Man of the Moment

Sean William Scott

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Friday, November 14, 2008

Fiction Fails Me 

Aw, man...I've managed to blow through all the books in print by the authors I'm currently reading. I am bookless. I gotta find something to read. I know, I'll swing by the Local Chain Bookstore on my way home from work and pick something up. Take a look around, find something new. Yeah, that'll work. How hard can it be to find something worth reading in a store with millions of books on the shelves?

Okay, let's start here in the mystery section.

Sasha Trueblood is a plucky young FBI agent who has just been handed the case of her career. A serial killer is stalking super-models and leaving their corpses in fashion magazine lobbies. Becoming his bait by walking the runway, will she find him before he finds her?

Okay. That's...that's maybe a little too high concept for me. And a setting I don't really care about. Let's look for something on the next shelf.

Miranda Delamorte is a plucky young forensic investigator who just landed the case of her career. Called to the scene of a bloody serial killing, she must use her expertise as a botanical analyst to-

Ugh, no, no tech-porn

Helen Punnaname is a plucky young-

Christ, are there any other adjectives for female mystery protagonists? Let's go in a different direction for the mysteries and check out the trade sized books with the fancy-dancy lettering

Philip Sicizer is a rookie cop assigned to the Chicago World's Fair when he stumbles upon a charnal house in a local hotel. With the help of his adopted Native American son, he must unravel a mystery connected to an unspeakable secret at the fair.

Oh, well, that's only been done about a dozen times now. What else is here?

Henry O'Malley is a rookie cop who has just discovered a body in the foundations of Ellis Island. With his adopted Chinese son, he must unravel a trans-Atlantic conspiracy that reaches to the highest levels of European and American politics!

Okay, was there some wave of single-male adoptions in the 1900s that never got covered in history class? Okay, forget it, moving on...

An art historian must unravel a religious secret hidden in late Renaissance murals before the Vatican's secret assassins catch up to him.


An archaeologist must unravel an occult conspiracy hidden in Etruscan pottery before the Vatican's secret assassins catch up to him.


A grad student must unravel a Royal conspiracy hidden in Elizabethan poetry before the Crown's secret assassins catch up to her.

Dan Brown has much to answer for.

Okay, it's clear that I'm not going to find anything in the mystery section. Let's try fantasy and sci-fi.

In a techno-retro past where steam-powered technology rules the day, a humble inventor must risk his life to expose a conspiracy that reaches to the highest level of society.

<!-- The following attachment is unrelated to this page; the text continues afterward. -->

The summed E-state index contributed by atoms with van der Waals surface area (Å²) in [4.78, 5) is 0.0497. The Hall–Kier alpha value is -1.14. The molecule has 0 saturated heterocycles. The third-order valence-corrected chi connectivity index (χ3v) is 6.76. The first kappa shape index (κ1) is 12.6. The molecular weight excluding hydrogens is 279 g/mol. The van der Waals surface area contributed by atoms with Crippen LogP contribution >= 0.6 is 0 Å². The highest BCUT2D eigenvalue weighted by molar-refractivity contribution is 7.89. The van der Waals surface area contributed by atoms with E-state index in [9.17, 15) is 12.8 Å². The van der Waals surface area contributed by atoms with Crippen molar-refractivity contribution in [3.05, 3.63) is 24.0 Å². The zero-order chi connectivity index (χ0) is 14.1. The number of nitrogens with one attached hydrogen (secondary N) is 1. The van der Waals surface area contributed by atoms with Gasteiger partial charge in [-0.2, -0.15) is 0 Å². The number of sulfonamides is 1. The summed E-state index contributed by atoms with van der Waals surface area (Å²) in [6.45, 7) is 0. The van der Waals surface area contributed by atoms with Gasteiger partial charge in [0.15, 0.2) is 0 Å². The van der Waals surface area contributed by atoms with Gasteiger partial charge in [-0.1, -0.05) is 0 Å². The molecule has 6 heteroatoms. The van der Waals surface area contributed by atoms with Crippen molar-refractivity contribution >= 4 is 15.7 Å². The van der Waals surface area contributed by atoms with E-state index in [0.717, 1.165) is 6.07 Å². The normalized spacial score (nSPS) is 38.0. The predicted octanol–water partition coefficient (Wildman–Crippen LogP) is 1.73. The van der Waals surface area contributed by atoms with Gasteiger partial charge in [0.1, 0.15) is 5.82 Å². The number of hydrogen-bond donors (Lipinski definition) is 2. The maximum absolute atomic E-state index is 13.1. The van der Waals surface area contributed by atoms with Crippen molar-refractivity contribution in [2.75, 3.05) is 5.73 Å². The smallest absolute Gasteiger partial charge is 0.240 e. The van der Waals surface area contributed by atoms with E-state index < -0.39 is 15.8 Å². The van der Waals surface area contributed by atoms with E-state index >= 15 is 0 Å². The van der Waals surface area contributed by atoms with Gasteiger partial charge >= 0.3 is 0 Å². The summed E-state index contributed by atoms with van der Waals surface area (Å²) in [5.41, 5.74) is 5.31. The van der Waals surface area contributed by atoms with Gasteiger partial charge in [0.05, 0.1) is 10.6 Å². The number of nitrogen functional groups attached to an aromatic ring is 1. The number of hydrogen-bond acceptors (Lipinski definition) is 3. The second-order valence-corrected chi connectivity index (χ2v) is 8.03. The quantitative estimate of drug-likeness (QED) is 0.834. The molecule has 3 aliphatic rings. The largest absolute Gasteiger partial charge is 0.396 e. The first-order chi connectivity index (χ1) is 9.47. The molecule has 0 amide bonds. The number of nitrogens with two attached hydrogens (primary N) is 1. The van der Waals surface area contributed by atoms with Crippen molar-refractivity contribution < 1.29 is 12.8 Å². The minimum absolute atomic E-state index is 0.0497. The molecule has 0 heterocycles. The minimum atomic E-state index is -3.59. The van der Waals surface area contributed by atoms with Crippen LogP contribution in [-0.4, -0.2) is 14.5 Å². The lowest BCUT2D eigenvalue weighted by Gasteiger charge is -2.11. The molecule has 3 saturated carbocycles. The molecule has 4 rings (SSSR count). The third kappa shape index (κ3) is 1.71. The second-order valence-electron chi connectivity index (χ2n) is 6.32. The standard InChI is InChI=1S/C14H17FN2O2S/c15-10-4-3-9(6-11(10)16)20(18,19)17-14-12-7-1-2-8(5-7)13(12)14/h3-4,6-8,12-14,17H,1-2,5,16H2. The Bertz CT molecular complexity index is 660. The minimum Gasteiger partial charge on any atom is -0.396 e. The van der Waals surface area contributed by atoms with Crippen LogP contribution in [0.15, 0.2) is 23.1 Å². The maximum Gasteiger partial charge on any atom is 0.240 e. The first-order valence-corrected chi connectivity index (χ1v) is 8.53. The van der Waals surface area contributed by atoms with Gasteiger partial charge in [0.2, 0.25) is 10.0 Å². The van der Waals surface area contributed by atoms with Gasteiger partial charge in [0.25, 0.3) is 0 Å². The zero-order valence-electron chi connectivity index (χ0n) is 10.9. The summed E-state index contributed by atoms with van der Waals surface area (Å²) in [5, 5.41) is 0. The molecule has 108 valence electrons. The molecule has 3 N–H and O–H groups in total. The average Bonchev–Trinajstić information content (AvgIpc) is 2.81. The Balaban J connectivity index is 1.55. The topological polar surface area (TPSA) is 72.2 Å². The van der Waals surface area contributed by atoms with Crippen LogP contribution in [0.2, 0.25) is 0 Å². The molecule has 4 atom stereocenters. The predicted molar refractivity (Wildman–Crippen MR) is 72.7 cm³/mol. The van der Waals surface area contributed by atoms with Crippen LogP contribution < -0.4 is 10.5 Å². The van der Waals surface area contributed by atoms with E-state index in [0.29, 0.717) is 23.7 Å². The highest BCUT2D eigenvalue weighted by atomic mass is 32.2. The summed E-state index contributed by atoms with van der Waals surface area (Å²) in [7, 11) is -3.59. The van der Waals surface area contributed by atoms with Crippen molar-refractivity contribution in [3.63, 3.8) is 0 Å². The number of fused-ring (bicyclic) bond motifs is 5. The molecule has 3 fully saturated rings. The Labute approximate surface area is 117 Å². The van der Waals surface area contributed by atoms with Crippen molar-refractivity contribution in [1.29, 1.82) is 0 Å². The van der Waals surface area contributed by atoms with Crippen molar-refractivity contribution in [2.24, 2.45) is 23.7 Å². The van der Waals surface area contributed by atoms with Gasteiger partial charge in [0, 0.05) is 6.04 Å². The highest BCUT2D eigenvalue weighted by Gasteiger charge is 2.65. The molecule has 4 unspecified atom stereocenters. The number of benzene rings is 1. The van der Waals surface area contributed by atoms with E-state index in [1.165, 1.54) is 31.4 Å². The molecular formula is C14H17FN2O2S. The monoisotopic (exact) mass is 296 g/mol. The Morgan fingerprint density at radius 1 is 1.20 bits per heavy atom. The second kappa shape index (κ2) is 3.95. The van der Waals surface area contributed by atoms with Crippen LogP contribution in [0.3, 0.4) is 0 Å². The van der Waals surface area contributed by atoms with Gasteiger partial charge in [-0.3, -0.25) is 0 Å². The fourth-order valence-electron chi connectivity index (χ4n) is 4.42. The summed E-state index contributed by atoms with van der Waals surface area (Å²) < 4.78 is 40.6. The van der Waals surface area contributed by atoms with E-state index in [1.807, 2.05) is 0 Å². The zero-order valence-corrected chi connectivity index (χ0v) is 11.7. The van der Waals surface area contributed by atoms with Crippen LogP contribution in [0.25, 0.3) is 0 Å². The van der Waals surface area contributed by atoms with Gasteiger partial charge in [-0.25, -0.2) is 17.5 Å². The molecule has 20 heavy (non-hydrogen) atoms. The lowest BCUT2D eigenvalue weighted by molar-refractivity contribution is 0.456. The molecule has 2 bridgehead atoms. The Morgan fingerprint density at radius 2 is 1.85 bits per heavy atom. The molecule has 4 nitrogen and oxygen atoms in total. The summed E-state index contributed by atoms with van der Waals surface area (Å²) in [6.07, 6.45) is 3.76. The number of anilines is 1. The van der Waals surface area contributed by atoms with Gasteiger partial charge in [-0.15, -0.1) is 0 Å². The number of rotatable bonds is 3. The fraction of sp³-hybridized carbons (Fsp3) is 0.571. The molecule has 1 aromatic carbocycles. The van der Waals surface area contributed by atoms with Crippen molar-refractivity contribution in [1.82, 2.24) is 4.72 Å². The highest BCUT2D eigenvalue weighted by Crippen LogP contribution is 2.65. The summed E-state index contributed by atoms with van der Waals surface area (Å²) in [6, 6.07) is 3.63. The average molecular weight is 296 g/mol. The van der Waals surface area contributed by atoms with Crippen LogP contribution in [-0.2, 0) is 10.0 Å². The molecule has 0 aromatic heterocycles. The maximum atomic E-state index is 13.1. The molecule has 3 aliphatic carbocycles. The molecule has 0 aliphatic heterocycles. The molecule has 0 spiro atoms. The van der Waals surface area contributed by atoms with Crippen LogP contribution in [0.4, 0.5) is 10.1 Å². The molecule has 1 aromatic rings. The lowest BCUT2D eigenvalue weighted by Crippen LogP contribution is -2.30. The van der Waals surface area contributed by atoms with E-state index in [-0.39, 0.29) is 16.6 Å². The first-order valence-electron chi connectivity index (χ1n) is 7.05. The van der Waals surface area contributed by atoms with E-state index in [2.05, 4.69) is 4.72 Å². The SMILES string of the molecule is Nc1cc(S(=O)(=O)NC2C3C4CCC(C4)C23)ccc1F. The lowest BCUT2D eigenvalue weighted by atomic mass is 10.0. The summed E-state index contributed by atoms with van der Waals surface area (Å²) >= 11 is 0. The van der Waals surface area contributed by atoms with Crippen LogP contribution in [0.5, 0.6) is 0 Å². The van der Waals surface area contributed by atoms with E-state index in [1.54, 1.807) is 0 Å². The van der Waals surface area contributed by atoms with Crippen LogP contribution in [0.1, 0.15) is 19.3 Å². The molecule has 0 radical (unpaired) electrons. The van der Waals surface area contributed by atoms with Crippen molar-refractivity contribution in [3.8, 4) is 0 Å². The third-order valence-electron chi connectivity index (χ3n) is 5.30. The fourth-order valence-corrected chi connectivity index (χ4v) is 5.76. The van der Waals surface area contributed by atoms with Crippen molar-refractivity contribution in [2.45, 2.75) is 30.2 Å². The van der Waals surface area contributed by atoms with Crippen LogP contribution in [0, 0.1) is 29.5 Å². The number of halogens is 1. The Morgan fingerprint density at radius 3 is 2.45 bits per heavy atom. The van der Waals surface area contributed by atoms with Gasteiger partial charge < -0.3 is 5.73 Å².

Well, at least no one's plucky.

In Part the Second of the "Deathwing of the Skies" Pentology, Rehyvar the Red Rogue and his unwilling bond-mate Hhaarriiaa must seek the aid of the Ulaiora, beautiful immortal beings who are not at all anything like Elves, before the Black Wizards of Notnilc and Isolep can carry out their murderous plot against the High Tetrarch of Raqari. And, far away, the sinister forces of the Undead Lich Lord of Undeath is marshalling his armies beyond the reaches of the Black Swamps of Un'unt'uh.

Are they seriously still making books like this?

Amy Alicia is a plucky girl working at the cosmetics counter at a run-down department store. While walking home one night she's attacked, only to be rescued by the mysterious Braun, a sexy and dashing man that Amy finds herself mysteriously drawn to. As she learns more about Braun, she is drawn deeper into his world of night-creatures, as she comes face to face with the greatest secret of the ages: vampires live amongst us!

Gyah! No! Kill it! Kill it with fire!

Marv Purvis is a military man from a long history of military men. Rocketed to the stars to fight an invading horde of aliens, he must bond together with the other men in his unit as they learn about their amazing new weapons, the strange loves of alien women, and the unholy savages bent on the destruction of Earth and their way of life in a way that is not at all intended to be an allegory for contemporary American politics at all.

Ah. Gun porn. Fortunately, I have no anxieties over the size of my penis, and don't need to read stuff like this.

Well, this is a bust. Let's look at horror.

The second cousin of acclaimed horror author Dean Koontz brings you a shattering journey into terror that is remarkably similar to Koontz's books but distinct enough to avoid copy-right issues!

Wow...there's like two whole shelves of books by relatives of better horror writers! When did this turn into a distinct sub-genre?

A haunted radio-


A demon-possessed guitar-



God, no! Holy Christ, there's like six shelves of zombie books!

A pre-historic shark-

NO! No, no, no! Isn't there one single fucking book in this entire damn store that speaks to me as a reader?

Fucked up shit goes down on an island. Dudes get messed up, hard. The actual Devil may be involved, or crazy dudes just think it's the Devil.


Yeah, okay, you're worth wagering eight bucks on.



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